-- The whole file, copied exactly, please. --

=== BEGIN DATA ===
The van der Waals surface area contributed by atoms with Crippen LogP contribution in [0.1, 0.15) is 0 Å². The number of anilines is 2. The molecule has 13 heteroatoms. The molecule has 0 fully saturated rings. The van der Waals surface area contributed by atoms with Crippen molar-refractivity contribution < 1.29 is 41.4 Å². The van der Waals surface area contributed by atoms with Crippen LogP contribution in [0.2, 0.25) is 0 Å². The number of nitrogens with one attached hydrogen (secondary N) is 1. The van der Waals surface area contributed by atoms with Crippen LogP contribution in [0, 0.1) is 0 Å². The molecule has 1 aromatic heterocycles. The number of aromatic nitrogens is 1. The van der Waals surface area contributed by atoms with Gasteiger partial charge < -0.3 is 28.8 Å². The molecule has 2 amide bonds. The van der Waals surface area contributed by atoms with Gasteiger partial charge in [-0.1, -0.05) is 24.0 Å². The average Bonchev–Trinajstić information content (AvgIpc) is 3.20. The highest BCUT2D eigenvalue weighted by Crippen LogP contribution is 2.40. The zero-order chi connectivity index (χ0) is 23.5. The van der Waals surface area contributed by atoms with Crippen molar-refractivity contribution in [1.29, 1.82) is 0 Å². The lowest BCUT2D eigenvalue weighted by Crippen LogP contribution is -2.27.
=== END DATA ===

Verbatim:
The van der Waals surface area contributed by atoms with Crippen LogP contribution in [0.1, 0.15) is 0 Å². The number of anilines is 2. The molecule has 13 heteroatoms. The molecule has 0 fully saturated rings. The van der Waals surface area contributed by atoms with Crippen molar-refractivity contribution < 1.29 is 41.4 Å². The van der Waals surface area contributed by atoms with Crippen LogP contribution in [0.2, 0.25) is 0 Å². The number of nitrogens with one attached hydrogen (secondary N) is 1. The van der Waals surface area contributed by atoms with Crippen LogP contribution in [0, 0.1) is 0 Å². The molecule has 1 aromatic heterocycles. The number of aromatic nitrogens is 1. The van der Waals surface area contributed by atoms with Gasteiger partial charge < -0.3 is 28.8 Å². The molecule has 2 amide bonds. The van der Waals surface area contributed by atoms with Gasteiger partial charge in [-0.1, -0.05) is 24.0 Å². The average Bonchev–Trinajstić information content (AvgIpc) is 3.20. The highest BCUT2D eigenvalue weighted by Crippen LogP contribution is 2.40. The zero-order chi connectivity index (χ0) is 23.5. The van der Waals surface area contributed by atoms with Crippen molar-refractivity contribution in [1.29, 1.82) is 0 Å². The lowest BCUT2D eigenvalue weighted by Crippen LogP contribution is -2.27.